I have heard and read it too many times to count: “Ah, but anyone following an indexing strategy experienced a lost decade over the last ten years!” Active investors and day traders (not to mention: fund companies and brokerages wanting you to become one too) enjoy touting this as fact. The problem? It is a ‘straw man’ argument – one that misunderstands the opposing view, or creates one out of thin air. In short: critics are unable to cite a single author or adviser who recommends a 500-index-only approach to passive investing, which leads us in turn to the first of three key counter-points:
1) No indexing guru or passive-investing expert recommends 100% stocks. Benjamin Graham, father of value investing, had a simple rule of thumb: never have less than 25% of your portfolio in stocks or bonds, and never have more than 75% in either, either.
Beyond such a balanced approach one starts to lose the ‘free lunch’ of diversification between equities and fixed income. Annualized, over the last ten years, the total US bond market (a good benchmark for bonds generally) returned around 7% annualized. Obviously, this bolstered the performance of passive US-stock portfolios.
Critiquing a portfolio or strategy does not make sense unless you account for its performance as a whole – Harry Browne’s 25%-each cash, stocks, bonds and gold portfolio sounds dangerous (perhaps downright silly) if you consider only its individual components, but has performed very well for decades now if you view it (as you should) in total.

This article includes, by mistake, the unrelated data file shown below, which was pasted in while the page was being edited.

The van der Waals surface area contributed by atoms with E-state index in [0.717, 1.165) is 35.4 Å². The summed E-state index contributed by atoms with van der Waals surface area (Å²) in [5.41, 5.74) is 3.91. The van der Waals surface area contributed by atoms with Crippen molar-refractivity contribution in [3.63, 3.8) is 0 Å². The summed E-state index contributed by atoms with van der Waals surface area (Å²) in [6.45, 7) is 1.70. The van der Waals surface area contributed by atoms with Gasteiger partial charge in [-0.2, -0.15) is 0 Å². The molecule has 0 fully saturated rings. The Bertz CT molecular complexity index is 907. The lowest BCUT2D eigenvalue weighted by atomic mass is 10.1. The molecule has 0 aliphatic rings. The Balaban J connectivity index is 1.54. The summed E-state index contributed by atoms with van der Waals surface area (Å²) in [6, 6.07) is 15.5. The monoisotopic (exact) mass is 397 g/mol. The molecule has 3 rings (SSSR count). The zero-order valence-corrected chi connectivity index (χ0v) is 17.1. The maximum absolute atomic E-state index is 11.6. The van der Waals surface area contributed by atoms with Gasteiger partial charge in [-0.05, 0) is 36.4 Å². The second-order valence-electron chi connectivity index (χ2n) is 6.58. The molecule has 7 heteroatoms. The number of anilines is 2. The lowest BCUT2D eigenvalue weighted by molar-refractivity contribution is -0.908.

2) The S&P 500 is not a proxy for the total US market, let alone the world. While the 500 index was the best-fit fund for a long time, it is no longer the only low-cost, tax-efficient option for broad-market indexing. For a few basis points, one can now easily invest in the whole global market. This, not the 500 index, is thus the obvious starting point for total-market-index investors, and has been for some time.
On this point, however, it must be said that there is a notable expert who disagrees: Jack Bogle. He has been known to say that the 500 index alone is sufficient, and that international diversification is overrated. And it is hard to blame him, since he founded the first index fund – the Vanguard 500 Index Fund, to be precise – back in 1975. He is perhaps understandably attached to his creation. Still, even he often makes model portfolios with 20% international – it might not be market weights (which are closer to 60%) but it suggests even he may be willing to learn.
3) Ten years is a short time horizon for evaluating a long-term portfolio. Why are people attached to the idea of a ‘lost decade’ in particular? Sure, it is a rounded sum of years, easily simplified and described, but what does it have to do with a lifetime of investing? It is time in the market that counts, over long periods of time.
Consider for a moment two types of investor and its impact on them: a young investor has had the last ten years to buy in at low levels throughout the decade, and an older investor should have a higher allocation to bonds anyway. Both fared fine over this period. A new investor should hope for a lost decade, and an older investor should be less exposed to equities. Meanwhile, it is a little too convenient to ignore the 25-year bull run the index had leading up to 2000 – at best, it implies people have 10-year time horizons.
Finally, it is worth pointing out that even the strong-form claim that the S&P 500 index has failed to break even over the last ten years is subject to debate, or, more simply: to the date (on which it is measured). So for those who have cherry-picked the perfect time to analyze it, there may be truth to their statement, but a volatile month one way or the other can easily change that. Nor would it be wise to count large-cap stocks out of the running – what has a bad decade often turns around to have a good one, too. However, none of this changes the underlying fact: this 500-index straw man is for the birds – let us agree to put him back out in the fields to scare crows, accordingly. (Charts Made on Morningstar)